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ME 386W- Engineering Design: The Methods

A guide for the Mechanical Engineering junior level writing course

Engineering Resources

Engineers regularly consult several different types of information sources, as these sources have different qualities and uses. The best sources to consult will depend on your information need. Employers value employees who know which sources to consult for a particular information need, and how to find those sources efficiently.

Engineers share their research findings primarily through journal articles and conference papers, but also through technical reports, patents, standards, websites, trade publications, and dissertations and theses

Journal articles and conference papers are especially important because:

  • These publications contain research results that establish new facts and move the discipline forward.
  • These are original research.
  • These publications contain the most current research.
  • Information in most journals has undergone a peer-review process to help ensure accuracy and reliability. Some conference papers are also peer-reviewed. 

What is a Library Database?

Library databases are online collections of resources and can include a variety of formats as well as levels of quality. There are general databases such as the Quick Search and discipline specific databases such as IEEE Xplore.

General databases cover most subjects and index a variety of publications including scholarly (or peer-reviewed) journals, newspapers, and magazines. Subject specific databases specialize in a subject area and tend to include scholarly journals and books. 

You may need to find specific types of sources, such as patents, standards, or conference proceedings. Certain databases focus on the type of resource, as well as they discipline. 

Selecting Key Words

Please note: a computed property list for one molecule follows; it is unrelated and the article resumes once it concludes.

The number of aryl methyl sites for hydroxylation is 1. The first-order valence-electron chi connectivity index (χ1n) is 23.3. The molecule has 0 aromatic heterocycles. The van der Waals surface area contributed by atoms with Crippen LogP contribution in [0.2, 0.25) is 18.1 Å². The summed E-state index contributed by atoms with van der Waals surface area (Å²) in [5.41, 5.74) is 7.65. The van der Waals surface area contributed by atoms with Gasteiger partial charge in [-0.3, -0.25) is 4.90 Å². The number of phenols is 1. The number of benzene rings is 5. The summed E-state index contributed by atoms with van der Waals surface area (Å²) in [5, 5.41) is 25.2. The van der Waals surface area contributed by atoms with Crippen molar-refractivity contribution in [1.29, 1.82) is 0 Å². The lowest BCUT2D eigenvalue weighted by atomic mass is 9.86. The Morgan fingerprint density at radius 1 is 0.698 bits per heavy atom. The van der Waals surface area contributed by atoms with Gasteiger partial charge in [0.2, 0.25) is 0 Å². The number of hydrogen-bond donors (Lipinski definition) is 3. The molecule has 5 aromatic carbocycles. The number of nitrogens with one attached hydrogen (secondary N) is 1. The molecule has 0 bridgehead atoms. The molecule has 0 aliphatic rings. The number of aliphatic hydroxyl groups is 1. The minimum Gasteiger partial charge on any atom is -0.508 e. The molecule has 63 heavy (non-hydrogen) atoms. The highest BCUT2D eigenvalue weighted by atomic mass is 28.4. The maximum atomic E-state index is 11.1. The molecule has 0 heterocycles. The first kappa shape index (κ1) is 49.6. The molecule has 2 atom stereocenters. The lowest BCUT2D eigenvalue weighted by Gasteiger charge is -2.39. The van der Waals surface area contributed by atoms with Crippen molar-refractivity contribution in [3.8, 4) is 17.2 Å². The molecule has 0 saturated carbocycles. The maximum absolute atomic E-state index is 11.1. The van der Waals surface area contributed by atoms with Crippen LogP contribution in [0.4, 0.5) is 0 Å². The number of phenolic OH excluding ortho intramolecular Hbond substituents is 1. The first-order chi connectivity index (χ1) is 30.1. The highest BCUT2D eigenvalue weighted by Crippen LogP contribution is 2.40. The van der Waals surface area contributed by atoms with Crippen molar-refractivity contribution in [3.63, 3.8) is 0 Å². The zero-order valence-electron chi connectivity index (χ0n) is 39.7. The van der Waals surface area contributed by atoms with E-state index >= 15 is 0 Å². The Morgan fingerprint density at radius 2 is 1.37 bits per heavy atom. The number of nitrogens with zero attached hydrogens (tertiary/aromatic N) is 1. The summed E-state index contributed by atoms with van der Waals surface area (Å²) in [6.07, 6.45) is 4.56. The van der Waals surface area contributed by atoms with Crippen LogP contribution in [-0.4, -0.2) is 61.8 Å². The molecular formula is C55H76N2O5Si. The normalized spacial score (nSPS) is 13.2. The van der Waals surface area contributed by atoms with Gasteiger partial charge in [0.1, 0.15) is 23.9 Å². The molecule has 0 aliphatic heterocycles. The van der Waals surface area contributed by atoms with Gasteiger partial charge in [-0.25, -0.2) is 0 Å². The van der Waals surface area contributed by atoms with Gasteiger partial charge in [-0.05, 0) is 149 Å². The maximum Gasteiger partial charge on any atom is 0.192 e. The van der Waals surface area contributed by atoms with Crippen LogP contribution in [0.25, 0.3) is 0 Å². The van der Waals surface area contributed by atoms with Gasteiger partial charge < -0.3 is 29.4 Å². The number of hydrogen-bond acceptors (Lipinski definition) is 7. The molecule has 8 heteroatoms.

Identify major concepts of your topic.

Pick out the key concepts (usually nouns) that make up your topic, and omit common words like: what, the, is, of, have, etc. For example, if your topic is: What is the survival rate of prairie dogs that have been relocated? You should only search for the words survival, prairie dogs, and relocate.

Brainstorm synonyms for your main concepts.

Synonyms are terms that mean the same or similar things. Let’s say you are investigating the relationship between income and gender. Just because your research topic uses the word income does not mean that every author uses that same word. Some authors might use synonyms of income, such as wages, pay, salary, or earnings. In order to collect all the relevant articles on your topic, you might want to include these synonyms in your search.

Combine concepts and synonyms with AND, OR, or NOT.

  • AND narrows or restricts a search. Entering survival AND prairie dogs AND relocation tells the database that it must find sources with all of those terms. The more concepts you enter, the more you are restricting your search.
  • OR broadens a search. Entering survival OR mortality will retrieve sources with either term. Use OR to search for multiple synonyms in a single search.
  • NOT narrows your search by excluding items. In the gender and income example, we might want to say gender NOT race.

Find additional keywords to try in your searches.

Conduct Google or Wikipedia searches on your topic, then scan for keywords and synonyms. You can also find additional keywords by doing some preliminary searches in a library databases.